Monday, August 15, 2005
Feedback on Pitches
We had lots of new folks coming to our blog on Friday and over the weekend. For those of you who are new—BGs stands for bloggees, or blog readers. If you’re reading this, you’re now an official BG.
I always try to answer questions left in the comments section. In responding to those left last Friday, I’ll give some further explanation about creating pitches—either for a conference or a query letter—that I hope will benefit all of you.
What if your book is more of a humorous, light, chick lit genre that focuses on character development and growth over plot action? Can I still come up with an exciting pitch for that?
Of course you can. You need a humorous, chick lit-sounding pitch. But what sets your book off from all the other chick lit? What’s the inciting incident (conflict that begins your story?) What major girl problem is your protagonist facing? Make sure your pitch includes some specifics on that.
BC, could you set us straight on the different blurbs we need? A pitch to editors, a few sentences to sum up the story for a proposal and/or to explain to our friends, short teaser summary for back cover copy?? I know we need a longer synopsis as well, but I'm just thinking of the short snippets.
An editor pitch distills your book down to its basics, plus has that “hook” feeling. If you can create a good pitch, you can use it various places, including at the beginning of a proposal or a query. After that pitch, in a proposal you’d expand on the information, filling in more details and giving an overall synopsis of what happens in the story. But it’s just as important to catch the editor’s attention with the first line of your proposal as it is to catch his/her attention when at a conference.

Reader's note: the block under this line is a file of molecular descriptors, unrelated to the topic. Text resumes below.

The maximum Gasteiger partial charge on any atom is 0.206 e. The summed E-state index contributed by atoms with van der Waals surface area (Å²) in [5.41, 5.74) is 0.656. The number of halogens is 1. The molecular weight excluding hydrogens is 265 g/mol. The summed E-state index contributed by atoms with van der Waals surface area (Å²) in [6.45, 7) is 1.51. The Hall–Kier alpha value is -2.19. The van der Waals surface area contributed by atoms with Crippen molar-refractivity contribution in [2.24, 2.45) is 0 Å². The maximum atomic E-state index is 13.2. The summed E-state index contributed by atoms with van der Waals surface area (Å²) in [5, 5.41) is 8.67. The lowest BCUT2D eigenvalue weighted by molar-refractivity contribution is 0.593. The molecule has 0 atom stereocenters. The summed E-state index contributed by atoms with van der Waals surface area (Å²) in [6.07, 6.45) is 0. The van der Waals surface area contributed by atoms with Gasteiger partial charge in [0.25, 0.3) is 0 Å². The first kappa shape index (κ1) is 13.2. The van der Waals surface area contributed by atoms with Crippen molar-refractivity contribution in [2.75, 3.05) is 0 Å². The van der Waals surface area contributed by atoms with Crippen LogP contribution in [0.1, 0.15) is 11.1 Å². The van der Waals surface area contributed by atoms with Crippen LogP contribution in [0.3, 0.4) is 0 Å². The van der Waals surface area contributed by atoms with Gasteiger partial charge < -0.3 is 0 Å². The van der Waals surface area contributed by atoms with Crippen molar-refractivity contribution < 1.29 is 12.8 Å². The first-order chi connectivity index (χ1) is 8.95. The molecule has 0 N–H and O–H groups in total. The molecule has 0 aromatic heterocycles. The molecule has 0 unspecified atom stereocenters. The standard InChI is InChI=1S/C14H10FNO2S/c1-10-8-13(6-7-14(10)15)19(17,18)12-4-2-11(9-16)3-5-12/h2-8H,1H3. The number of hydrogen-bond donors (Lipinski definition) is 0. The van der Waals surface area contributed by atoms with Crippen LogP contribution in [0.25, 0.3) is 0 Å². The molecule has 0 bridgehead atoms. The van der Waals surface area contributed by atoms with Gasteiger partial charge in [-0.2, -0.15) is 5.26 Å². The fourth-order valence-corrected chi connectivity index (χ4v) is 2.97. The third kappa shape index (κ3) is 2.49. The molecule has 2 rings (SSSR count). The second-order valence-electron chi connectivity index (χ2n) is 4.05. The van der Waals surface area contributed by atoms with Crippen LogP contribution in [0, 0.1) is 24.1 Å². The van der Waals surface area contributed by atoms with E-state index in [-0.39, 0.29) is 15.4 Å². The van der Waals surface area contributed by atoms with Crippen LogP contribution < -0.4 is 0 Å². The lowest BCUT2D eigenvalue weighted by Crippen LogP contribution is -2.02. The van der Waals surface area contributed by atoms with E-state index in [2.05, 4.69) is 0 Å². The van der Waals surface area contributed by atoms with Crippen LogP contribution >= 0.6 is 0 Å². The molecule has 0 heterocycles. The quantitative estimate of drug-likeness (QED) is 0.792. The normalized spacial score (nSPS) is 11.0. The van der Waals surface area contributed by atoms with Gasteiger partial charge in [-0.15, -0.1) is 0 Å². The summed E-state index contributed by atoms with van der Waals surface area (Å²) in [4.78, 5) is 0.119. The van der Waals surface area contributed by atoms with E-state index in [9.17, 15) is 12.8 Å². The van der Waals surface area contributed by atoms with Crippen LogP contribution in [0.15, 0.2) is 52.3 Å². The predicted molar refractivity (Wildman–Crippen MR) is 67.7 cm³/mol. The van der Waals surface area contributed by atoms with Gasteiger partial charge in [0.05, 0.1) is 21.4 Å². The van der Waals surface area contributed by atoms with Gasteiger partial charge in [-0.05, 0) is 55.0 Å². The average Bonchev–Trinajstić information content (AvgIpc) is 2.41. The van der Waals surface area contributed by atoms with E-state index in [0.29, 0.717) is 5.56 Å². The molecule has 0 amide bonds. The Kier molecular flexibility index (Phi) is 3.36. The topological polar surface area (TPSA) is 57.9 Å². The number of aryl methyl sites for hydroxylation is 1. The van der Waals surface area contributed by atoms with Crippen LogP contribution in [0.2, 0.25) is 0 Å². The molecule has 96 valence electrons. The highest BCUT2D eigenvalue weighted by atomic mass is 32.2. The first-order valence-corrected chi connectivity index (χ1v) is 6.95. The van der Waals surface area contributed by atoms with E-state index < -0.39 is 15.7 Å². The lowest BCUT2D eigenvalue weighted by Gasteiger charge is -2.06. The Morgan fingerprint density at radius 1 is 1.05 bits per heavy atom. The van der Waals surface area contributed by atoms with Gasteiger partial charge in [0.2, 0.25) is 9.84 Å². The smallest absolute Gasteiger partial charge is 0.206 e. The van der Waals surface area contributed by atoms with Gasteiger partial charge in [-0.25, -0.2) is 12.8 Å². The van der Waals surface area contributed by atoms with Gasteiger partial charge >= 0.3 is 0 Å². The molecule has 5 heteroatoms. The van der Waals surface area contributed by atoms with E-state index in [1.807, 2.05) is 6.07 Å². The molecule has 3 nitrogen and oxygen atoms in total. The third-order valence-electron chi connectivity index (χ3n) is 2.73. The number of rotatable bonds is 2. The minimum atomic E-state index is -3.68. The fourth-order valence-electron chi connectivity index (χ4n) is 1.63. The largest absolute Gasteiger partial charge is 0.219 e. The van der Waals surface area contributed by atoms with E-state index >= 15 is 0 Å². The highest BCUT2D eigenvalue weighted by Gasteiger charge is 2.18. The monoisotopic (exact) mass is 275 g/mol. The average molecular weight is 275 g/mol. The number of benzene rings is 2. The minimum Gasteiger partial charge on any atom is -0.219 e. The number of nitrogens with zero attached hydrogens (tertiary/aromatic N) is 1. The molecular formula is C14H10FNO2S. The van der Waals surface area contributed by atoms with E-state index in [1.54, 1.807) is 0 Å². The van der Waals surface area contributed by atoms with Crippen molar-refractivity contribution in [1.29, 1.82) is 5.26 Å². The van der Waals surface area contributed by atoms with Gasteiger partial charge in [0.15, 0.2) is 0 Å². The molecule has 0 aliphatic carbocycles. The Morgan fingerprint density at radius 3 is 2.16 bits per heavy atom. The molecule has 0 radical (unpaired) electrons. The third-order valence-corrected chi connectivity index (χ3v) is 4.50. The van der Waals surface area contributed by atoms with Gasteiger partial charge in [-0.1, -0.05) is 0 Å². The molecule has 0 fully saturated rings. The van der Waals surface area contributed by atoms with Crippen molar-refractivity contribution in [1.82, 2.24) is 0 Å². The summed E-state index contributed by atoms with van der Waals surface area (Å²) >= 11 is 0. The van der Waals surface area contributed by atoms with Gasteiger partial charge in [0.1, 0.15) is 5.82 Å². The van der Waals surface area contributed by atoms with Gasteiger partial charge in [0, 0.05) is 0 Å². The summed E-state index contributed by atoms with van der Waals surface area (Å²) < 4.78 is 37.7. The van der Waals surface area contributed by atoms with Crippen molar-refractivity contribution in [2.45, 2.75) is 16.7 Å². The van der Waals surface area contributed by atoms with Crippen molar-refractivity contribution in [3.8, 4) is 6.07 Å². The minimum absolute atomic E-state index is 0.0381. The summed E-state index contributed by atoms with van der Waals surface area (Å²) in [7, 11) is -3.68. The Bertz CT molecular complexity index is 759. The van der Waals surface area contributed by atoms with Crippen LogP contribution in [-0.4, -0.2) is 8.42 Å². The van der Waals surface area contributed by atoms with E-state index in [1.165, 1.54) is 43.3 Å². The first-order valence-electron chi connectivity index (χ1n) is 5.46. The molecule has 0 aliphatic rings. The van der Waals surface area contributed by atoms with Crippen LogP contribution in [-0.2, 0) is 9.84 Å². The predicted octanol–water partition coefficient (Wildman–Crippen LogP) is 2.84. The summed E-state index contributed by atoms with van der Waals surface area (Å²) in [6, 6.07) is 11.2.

Back cover copy is a different thing. You’ve got more space to work with than a pitch, which is only a sentence or two. And far less space than in a proposal. In general, you’ve got two to four paragraphs to hook the reader. But really, you probably won’t have to worry about this, at least not anytime soon. Most authors don’t get to write their back cover copy. In fact, I’m unusual in that I now insist upon writing my own, but that’s because I have a marketing background and understand what’s needed. Most houses have their marketing people write this copy. Problem is—and here’s my pet peeve—about ninety percent of the back cover copy I see tells too much of the story. My philosophy is to lay out the premise only. Why should the back cover give away events in the story? In fact, this is such a common error that I never read the back cover of a novel before I read the novel, because I know it’s going to tell me more than I want to know. After I read the novel, then I’ll check the back cover, and most of the time, I think, “Man, I’m glad I didn’t know that. That would have spoiled part of the story for me.”
But I digress. Back to pitch questions.
Here’s my pitch: A female river guide battles nature and sabotage, becoming entangled in a web of deceit and murder.
This is actually a comment, but I wanted to respond to it because it reinforces an important point. To me, this pitch falls into the “too general” category. The start—a female river guide—is good. But battles sabotage? What sabotage, exactly? Entangled in deceit and murder? Whose murder? Who’s deceived? I think this pitch would be improved by including the specific occurrences in the inciting incident.